Mpho Vackier (37) left her blossoming career as a metallurgical engineer to become an interior designer. She shares how her childhood dream has become a reality. By Kwanele Mathebula Pictures Peter Whitfield
I was born in Meadowlands, Soweto. My mother was a self-employed seamstress, and I used to watch her make clothes. This sparked my love for creating things. My dream was to be a fashion designer, but I knew that due to finances, I couldn’t afford to pursue it. So, I opted for engineering because I was good at maths and enjoyed chemistry. In 2000, while in matric I applied and received a bursary to study chemical engineering from Impala Platinum. Unfortunately, by the time I went to apply at the University of Johannesburg, the course was full. I then settled for extraction metallurgy.
My engineering career didn’t last long. After graduating in 2004, I interned at Impala Platinum in Rustenburg and worked as a technician at Anglo research labs for a year. When my contract ended, I spent six months at home looking for a job. A year later, I started working at a copper mining company in Phalaborwa, Limpopo. I worked here for two years. While there, I met my husband and wanted to move back to Johannesburg to be with him. Fortunately, in 2008, I was head-hunted by Lonmin in Pretoria. Two years into it, I felt unhappy because my time was split between head office and the mine in the North West. And, the price of platinum plummeted which impacted my job. So, I took this as a sign and quit so I could go back to school.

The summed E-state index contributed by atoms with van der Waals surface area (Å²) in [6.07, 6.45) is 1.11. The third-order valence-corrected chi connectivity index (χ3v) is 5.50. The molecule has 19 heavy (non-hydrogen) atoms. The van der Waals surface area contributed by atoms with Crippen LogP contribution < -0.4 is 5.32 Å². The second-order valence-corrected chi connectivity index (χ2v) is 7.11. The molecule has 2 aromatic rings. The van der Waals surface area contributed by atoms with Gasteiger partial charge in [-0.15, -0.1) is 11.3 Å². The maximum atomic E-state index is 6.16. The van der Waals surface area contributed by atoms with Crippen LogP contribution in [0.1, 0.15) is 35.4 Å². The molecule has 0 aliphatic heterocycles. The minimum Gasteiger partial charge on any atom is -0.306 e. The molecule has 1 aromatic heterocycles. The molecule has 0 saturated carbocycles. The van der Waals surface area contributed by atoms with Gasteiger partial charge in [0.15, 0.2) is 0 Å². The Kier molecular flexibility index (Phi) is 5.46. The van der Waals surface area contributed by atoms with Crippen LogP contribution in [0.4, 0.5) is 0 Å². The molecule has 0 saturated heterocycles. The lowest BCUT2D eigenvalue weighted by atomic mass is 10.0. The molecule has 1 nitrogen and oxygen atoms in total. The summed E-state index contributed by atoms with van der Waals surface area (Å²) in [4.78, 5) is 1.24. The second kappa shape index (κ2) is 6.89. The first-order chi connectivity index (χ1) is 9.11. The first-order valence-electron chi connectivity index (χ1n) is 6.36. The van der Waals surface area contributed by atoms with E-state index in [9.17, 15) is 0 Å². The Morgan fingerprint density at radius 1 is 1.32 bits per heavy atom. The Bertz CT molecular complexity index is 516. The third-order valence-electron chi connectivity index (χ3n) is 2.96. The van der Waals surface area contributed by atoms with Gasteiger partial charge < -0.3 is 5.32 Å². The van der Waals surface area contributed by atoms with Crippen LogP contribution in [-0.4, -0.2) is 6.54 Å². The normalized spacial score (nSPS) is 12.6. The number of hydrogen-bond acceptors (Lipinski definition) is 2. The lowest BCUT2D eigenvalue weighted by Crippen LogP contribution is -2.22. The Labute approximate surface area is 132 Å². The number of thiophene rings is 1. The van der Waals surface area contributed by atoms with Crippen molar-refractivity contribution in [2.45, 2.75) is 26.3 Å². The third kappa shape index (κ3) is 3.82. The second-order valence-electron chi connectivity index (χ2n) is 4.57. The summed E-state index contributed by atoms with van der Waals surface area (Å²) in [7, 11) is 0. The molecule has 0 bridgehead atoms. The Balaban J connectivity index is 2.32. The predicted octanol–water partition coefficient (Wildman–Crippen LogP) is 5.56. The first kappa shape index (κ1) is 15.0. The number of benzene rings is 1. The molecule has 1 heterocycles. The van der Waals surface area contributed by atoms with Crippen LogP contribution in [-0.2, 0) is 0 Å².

Design school rekindled my passion for making things. In 2011, I began studying interior design at Inscape Design School in Pretoria. During my course, I realised that I liked product design more than what I was studying. But, I stuck to it because the it was expensive. I completed my degree in 2014, and got a job at an interior design company. After a year, I quit and ventured out on my own. In 2015, I launched my interior design company, DesignPeo. A few months later, I was offered the opportunity to showcase at the Decorex Expo. I jumped at the opportunity to design a few products. This gave birth to my product design company, The Urbanative, which I officially launched in 2016 at the Hello Ambassador Expo. I also showcased at the Design Indaba where I was named one of the emerging creatives in the class of 2017.
For a long time, the African aesthetic has been linked to beads. This hasn’t been the case for me. My products aim to expose the world to other design aesthetics that we have to offer. I’ve done this through my ranges such as the Ndebele-inspired collection. My pieces are about connecting people from different backgrounds. They are about creating a conversation between modern and cultural, as well as man-made and natural products.
Turning opportunities into sales has been a challenge. Décor expos have played a huge part of marketing my business, but have resulted in only a few sales. So, I looked at ways to turn that marketing into profit. I learnt that when it comes to making a sale, I need to build relationships with my clients. Production has also been a challenge with regards to sourcing materials for my pieces. Fortunately, this year, we’ve started making some products in-house, such as all our timber items.
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